Over 1,000 Russian and Syrian mercenary fighters in Libya retreated from Tripoli’s frontlines to a town south of the capital on Sunday following a Turkish-backed military intervention, Bloomberg reported on Sunday.
The mercenaries reportedly traveled from the capital, Tripoli, to Bani Walid, a town located 93 miles southeast of Tripoli.
The mercenaries’ retreat from Tripoli over the weekend was the latest setback for rebel leader Khalifa Haftar’s Libyan National Army (LNA) and his foreign supporters, who for over a year have attempted to take the capital from the U.N.-backed Government of National Accord (GNA), also supported by Turkey. Prior to Turkey’s military intervention over the weekend, the LNA was poised to launch an assault on the strategically important capital, according to the report.
Salem Alaywan, Bani Walid’s mayor, confirmed the retreat in a statement to Reuters on Sunday, adding that the mercenaries were subsequently flown from Bani Walid to LNA stronghold Jufra, located in central Libya.
“They [the Russians and Syrians] were flown in three military planes to Jufra, and their military vehicles were driven there,” Alaywan said.
For nearly a decade, Libya has lacked a central government, creating a vacuum that has allowed two rival governments from the east and west of the country to vie for control since 2014. The power struggle has evolved into a proxy war between the two sides and their foreign allies, according to Reuters’ report.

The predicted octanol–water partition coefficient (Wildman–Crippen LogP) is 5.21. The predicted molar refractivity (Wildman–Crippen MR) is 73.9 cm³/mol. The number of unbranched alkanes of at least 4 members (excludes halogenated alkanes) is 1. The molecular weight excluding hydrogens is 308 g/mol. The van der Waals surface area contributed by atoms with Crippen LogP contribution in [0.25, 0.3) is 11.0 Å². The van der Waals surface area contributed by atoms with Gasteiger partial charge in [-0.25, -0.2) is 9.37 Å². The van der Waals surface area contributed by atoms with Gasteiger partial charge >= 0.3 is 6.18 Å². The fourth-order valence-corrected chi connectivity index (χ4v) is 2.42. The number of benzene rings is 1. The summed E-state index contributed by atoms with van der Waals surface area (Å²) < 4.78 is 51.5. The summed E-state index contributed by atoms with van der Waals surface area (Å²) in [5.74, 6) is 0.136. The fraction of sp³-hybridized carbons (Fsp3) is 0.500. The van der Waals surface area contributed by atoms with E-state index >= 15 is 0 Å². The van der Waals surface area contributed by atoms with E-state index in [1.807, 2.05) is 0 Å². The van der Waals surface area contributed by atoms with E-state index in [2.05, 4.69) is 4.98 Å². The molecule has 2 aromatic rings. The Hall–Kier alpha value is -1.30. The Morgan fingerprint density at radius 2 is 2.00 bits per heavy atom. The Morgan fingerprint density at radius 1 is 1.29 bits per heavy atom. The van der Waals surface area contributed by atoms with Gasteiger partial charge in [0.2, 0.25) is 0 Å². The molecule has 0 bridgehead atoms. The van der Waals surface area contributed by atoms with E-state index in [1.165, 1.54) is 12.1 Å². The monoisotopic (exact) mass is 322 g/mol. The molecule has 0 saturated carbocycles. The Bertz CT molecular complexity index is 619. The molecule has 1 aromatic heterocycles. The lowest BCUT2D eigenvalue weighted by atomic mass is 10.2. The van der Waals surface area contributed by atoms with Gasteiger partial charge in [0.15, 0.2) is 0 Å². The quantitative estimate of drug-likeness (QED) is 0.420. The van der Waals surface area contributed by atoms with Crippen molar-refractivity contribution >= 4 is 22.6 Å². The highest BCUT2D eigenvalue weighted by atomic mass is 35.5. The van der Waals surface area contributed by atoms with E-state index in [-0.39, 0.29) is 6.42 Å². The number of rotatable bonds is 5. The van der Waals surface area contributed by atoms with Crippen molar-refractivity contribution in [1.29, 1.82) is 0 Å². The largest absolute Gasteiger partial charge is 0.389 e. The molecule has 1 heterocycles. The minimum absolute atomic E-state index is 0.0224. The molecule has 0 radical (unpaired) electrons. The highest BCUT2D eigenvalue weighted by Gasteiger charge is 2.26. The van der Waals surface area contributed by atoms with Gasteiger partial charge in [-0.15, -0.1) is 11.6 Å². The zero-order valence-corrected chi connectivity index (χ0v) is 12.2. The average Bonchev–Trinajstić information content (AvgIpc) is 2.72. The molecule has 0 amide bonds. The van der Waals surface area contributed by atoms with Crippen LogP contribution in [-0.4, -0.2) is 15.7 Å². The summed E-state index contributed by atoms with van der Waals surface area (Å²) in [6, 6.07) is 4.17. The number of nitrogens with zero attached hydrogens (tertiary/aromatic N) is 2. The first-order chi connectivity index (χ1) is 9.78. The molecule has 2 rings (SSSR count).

Although LNA spokesman Ahmed Mismari has denied that the renegade force uses foreign fighters, their presence in Libya has been documented by Western officials, who say that Russia deployed over 1,400 of them to assist the LNA last summer. The fighters were allegedly hired by the Wagner Company, led by an ally of Russian President Vladimir Putin, Bloomberg reported. The GNA also enlists the help of foreign fighters, such as Turkey-backed Syrian militiamen.
In addition to Russia and Syria, Egypt and the United Arab Emirates support the LNA; Haftar has also recruited fighters from Sudan, according to Al Jazeera. The GNA is supported by Turkish-backed Syrian fighters.
Last week, the GNA captured the LNA’s al-Watiya airbase, a strategically important site near the Tunisian border. Additionally, the GNA has destroyed several air defense systems used by the LNA in recent weeks, according to Al Jazeera’s report. South of the capital, the LNA maintains the town of Tarhouna, despite recent gains by the GNA in overtaking other LNA-strongholds in the area, such as three military camps on Saturday: Hamza, Yarmouk, and al-Sawarikh.
On Saturday, the Libya Observer reported that the foreign ministers of Russia and Turkey discussed “developments on the ground in Libya” over the phone last week, citing a statement released by the Russian foreign ministry last Thursday confirming the call. According to the statement, the two diplomats discussed the “the importance of the cessation of hostilities and a resumption of political dialogue, under the auspices of the U.N.”